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>Israel Faxx
>JN April 16, 2001, Vol. 9, No. 64

Bomb Rocks Israeli Checkpoint

By Ross Dunn (VOA-Jerusalem)

A bomb exploded Sunday near an Israeli army checkpoint in the West Bank as Middle East violence continued to flare on several fronts. The blast occurred after two similar explosions inside Israel and renewed fighting along Lebanon's southern border.

The pipe-bomb blast rocked an Israeli army checkpoint near the West Bank town of Qalqilya. The explosion occurred along a road connecting Jewish settlements in the territory to Israel. The incident followed two similar blasts Saturday in the nearby town of Kfar Saba, in Israel.

The attack came during a weekend of escalating violence, during which Israel sent warplanes against guerrilla fighter bases inside Lebanon. The raids were in response to rocket fire from the militant Islamic group, Hizbullah in Lebanon, which killed one Israeli soldier.

In other developments, Israeli troops entered a refugee camp in the Gaza Strip for the second time in a week, razing to the ground at least 15 homes. Israel said Palestinian militants in the camp had been hurling grenades and firing rifles at Israeli soldiers.

Israeli officials and Jordanian Foreign Minister, Abdullah Khatib are to meet Monday. It will the first visit to the Jewish State by an Arab minister since the election of Prime Minister, Ariel Sharon.


Mideast Israel Promises Continued 'Tough Stance'

By VOA News

Israel says there will be no let-up in its push to protect itself from attacks by Palestinian and Lebanese militants. Israeli Defense Minister Benjamin Ben-Eliezer said Sunday that pre-emptive and retaliatory strikes will continue until violence against Israel stops.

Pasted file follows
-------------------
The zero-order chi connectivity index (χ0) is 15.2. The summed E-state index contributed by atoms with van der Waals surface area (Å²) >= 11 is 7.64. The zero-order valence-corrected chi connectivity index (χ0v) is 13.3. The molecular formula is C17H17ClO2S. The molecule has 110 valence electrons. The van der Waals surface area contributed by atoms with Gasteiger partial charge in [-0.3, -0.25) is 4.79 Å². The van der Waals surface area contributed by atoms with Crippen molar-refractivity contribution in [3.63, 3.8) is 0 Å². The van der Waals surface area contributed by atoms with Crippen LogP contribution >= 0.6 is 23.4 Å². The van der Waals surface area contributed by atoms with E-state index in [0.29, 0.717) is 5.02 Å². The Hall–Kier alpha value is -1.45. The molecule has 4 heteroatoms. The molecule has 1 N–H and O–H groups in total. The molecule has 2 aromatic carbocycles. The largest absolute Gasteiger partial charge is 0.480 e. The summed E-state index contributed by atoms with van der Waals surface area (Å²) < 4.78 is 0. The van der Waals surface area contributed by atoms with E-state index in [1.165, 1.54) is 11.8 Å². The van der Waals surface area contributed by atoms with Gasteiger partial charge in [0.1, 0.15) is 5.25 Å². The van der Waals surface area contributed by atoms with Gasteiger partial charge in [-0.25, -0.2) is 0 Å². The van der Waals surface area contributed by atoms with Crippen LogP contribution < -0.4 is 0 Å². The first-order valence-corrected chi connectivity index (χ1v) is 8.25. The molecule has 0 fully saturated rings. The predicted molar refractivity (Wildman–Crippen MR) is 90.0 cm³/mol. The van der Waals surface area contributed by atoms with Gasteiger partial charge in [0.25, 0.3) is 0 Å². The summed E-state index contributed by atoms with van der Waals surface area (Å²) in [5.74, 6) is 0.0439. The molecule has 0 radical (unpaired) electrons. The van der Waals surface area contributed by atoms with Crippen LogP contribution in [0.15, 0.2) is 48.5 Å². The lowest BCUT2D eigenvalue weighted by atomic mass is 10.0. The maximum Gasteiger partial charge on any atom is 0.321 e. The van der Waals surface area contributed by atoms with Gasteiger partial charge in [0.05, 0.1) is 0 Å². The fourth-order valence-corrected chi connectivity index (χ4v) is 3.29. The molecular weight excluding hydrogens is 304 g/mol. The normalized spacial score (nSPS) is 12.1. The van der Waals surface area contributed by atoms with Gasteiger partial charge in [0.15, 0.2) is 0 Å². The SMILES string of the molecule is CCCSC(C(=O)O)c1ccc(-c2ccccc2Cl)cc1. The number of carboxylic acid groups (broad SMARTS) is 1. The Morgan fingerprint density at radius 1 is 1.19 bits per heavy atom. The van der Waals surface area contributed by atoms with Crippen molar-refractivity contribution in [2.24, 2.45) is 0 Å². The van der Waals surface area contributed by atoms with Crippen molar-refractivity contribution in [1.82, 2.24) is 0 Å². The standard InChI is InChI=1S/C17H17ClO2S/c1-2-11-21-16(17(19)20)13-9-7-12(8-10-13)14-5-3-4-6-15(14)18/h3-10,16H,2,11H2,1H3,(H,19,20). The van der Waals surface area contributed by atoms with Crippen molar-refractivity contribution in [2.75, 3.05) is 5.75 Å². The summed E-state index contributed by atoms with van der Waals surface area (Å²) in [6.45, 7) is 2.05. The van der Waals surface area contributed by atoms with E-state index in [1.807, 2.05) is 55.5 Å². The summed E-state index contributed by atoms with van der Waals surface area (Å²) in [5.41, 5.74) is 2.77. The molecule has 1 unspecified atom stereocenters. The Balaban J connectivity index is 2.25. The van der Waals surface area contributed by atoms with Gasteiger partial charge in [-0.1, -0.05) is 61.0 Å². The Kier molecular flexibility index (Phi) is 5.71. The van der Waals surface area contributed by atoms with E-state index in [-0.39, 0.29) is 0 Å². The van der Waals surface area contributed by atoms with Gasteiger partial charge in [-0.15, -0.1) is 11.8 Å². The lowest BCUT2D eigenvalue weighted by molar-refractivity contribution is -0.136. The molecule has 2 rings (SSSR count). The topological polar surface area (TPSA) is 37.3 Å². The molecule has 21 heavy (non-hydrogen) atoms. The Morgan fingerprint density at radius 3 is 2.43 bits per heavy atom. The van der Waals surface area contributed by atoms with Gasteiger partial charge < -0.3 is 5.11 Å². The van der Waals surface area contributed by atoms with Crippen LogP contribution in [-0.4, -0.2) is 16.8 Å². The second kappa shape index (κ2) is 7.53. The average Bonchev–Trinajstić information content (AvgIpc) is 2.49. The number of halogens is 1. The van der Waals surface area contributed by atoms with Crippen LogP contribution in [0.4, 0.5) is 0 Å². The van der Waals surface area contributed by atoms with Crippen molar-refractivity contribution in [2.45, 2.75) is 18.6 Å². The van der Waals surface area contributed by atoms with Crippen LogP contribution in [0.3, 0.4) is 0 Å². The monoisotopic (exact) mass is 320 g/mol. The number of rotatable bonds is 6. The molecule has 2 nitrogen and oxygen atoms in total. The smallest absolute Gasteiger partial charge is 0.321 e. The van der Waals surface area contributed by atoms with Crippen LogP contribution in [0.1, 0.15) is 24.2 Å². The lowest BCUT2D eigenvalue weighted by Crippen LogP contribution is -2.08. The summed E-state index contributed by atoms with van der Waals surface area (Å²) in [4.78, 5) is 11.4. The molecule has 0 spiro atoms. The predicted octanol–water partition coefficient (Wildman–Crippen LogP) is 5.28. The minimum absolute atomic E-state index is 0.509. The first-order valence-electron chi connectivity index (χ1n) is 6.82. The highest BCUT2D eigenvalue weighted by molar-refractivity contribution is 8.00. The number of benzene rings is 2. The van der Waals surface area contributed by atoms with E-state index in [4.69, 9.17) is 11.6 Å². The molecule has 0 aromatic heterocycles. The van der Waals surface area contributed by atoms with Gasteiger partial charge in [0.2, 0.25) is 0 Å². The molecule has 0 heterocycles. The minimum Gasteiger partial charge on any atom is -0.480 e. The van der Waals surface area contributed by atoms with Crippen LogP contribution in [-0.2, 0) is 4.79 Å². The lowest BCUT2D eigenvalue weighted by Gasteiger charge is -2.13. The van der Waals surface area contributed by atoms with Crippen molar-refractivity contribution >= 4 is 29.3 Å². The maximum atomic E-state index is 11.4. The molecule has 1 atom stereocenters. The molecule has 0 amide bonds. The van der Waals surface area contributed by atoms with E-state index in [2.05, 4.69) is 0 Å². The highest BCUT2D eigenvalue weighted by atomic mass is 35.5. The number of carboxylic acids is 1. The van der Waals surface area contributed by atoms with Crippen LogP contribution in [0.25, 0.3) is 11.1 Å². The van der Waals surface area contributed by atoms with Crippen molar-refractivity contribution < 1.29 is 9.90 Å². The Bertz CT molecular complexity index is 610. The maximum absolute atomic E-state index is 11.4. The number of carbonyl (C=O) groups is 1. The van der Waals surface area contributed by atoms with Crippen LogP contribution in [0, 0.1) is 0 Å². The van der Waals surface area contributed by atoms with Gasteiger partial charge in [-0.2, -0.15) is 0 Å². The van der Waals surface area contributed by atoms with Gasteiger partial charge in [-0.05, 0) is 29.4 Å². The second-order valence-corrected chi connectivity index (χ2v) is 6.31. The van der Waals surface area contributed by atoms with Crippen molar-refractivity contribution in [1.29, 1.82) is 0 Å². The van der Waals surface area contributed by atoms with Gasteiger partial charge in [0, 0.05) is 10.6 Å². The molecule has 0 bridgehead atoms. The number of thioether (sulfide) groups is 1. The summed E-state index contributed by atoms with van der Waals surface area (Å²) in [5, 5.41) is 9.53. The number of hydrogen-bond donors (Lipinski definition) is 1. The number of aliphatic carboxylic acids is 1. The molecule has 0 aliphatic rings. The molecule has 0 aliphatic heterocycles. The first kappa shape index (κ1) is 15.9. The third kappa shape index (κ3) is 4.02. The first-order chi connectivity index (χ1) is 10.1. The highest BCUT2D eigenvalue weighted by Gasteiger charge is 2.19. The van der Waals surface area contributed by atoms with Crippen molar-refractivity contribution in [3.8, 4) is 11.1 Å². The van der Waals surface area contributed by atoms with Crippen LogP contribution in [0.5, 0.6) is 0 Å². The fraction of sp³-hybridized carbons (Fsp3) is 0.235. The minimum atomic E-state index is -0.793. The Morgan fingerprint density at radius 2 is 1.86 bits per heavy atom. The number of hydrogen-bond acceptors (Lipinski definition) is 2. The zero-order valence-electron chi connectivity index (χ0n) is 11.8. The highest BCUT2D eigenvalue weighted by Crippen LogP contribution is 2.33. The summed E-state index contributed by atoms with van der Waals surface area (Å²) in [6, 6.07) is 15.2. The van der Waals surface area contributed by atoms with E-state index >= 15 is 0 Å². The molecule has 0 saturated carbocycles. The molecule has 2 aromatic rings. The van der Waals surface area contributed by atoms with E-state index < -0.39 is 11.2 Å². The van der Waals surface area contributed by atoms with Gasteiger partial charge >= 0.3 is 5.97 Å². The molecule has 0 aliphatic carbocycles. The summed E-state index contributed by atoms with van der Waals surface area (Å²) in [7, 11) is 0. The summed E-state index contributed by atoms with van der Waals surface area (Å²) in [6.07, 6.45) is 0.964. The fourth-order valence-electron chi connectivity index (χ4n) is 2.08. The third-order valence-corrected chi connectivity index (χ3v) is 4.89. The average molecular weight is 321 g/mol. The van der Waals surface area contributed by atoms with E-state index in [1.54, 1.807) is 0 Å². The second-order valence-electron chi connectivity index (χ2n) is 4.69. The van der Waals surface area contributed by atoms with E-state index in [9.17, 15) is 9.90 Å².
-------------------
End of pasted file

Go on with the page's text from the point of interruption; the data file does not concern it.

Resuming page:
The Israeli's comments came less than a day after a deadly missile attack on an Israeli tank along Lebanon's southern border, and retaliatory Israeli air strikes.


Christians Observe Holy Land Easter

By Meredith Buel (VOA-Jerusalem)

Thousands of Christians celebrated Easter in Jerusalem, rejoicing on the day and in the place believers say Jesus was resurrected from the dead. More than 1,000 people gathered for a contemporary religious sunrise service at a place called the Garden Tomb, just outside the walls of the ancient Old City.

As dawn broke in Jerusalem, the sounds of modern religious music set an upbeat tempo to Easter celebrations, reflecting the Christian belief that Jesus rose from the dead after his crucifixion in this holy city about 2,000 years ago.

While many scholars say the death and resurrection of Christ occurred in the place now marked by the Church of the Holy Sepulchre a short distance away, the Garden Tomb is an alternative site for some to remember the central miracle of the Christian faith.

Peter Wells, General Secretary of the Garden Tomb Association, said the exact location is less important than the resurrection. "Jesus, who so gloriously rose on resurrection morning, was it in this garden? Was it this tomb? We do not know. But the fact is Jesus rose, the tomb is empty."

For most Christians, the site of the resurrection is less important than the significance of the event itself. John Marshall, Chaplain of the Garden Tomb, put it this way:

"We are celebrating the greatest outpouring of dynamic power, of spiritual power that the earth has ever seen. When eternal light invaded the darkness of death because Jesus is alive."

Easter celebrations were held this year against a backdrop of nearly seven months of a violent Palestinian uprising against Israeli occupation in the West Bank and Gaza Strip.

Wells said the Easter message carries a lesson for everyone, Christians and non-Christians, and especially those living in places where conflict is a part of everyday life. "I think the Easter message is a great message for certainly this land and any other land of conflict. Which is to put your hope and your trust in the plan of God rather than merely in the discussions of man."

So despite the violence and bloodshed that have plagued the Holy Land for months, Christians in Jerusalem celebrated with confidence that the message of hope brought on by the first Easter is still as relevant today as it was 2,000 years ago.


Signs of the Times in Haifa

By Arutz-7 News

Some 200 Arabs living in Haifa, Israel's third-largest city, have signed a petition demanding that one of its most famous streets, Zionism Blvd., be re-named with its pre-1948 name, El Jabel (the mountain).

The road climbs from the lower part of the city through an Arab neighborhood, through the middle-level Hadar neighborhood, and up the mountainside through the Bahai Temple area to the Carmel neighborhood. The street was named United Nations Blvd. in 1948, but after the UN voted that "Zionism is Racism" [a resolution which it later rescinded], the city decided to rename the street Zionism Blvd.






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